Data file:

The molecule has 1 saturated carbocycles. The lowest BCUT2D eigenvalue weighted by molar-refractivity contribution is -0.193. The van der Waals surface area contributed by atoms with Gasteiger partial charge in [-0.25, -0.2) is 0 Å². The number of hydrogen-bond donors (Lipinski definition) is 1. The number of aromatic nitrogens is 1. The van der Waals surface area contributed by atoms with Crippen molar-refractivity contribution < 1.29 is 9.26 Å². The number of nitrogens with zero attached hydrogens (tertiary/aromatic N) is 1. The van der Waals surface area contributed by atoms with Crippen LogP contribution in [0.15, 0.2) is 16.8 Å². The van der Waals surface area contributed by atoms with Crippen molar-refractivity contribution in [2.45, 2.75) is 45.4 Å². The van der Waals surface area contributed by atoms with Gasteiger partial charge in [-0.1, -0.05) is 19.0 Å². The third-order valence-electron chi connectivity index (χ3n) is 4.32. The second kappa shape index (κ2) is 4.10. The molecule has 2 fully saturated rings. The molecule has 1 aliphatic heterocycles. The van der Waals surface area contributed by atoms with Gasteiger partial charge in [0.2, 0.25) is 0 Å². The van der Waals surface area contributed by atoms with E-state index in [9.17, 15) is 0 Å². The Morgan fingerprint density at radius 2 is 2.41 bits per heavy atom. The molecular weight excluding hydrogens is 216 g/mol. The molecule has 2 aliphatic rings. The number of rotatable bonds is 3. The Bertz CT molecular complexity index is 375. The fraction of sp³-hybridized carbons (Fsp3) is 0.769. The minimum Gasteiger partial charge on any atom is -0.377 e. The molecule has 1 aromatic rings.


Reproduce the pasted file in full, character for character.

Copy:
The molecule has 1 saturated carbocycles. The lowest BCUT2D eigenvalue weighted by molar-refractivity contribution is -0.193. The van der Waals surface area contributed by atoms with Gasteiger partial charge in [-0.25, -0.2) is 0 Å². The number of hydrogen-bond donors (Lipinski definition) is 1. The number of aromatic nitrogens is 1. The van der Waals surface area contributed by atoms with Crippen molar-refractivity contribution < 1.29 is 9.26 Å². The number of nitrogens with zero attached hydrogens (tertiary/aromatic N) is 1. The van der Waals surface area contributed by atoms with Crippen LogP contribution in [0.15, 0.2) is 16.8 Å². The van der Waals surface area contributed by atoms with Crippen molar-refractivity contribution in [2.45, 2.75) is 45.4 Å². The van der Waals surface area contributed by atoms with Gasteiger partial charge in [-0.1, -0.05) is 19.0 Å². The third-order valence-electron chi connectivity index (χ3n) is 4.32. The second kappa shape index (κ2) is 4.10. The molecule has 2 fully saturated rings. The molecule has 1 aliphatic heterocycles. The van der Waals surface area contributed by atoms with Gasteiger partial charge in [0.2, 0.25) is 0 Å². The van der Waals surface area contributed by atoms with E-state index in [9.17, 15) is 0 Å². The Morgan fingerprint density at radius 2 is 2.41 bits per heavy atom. The molecular weight excluding hydrogens is 216 g/mol. The molecule has 2 aliphatic rings. The number of rotatable bonds is 3. The Bertz CT molecular complexity index is 375. The fraction of sp³-hybridized carbons (Fsp3) is 0.769. The minimum Gasteiger partial charge on any atom is -0.377 e. The molecule has 1 aromatic rings.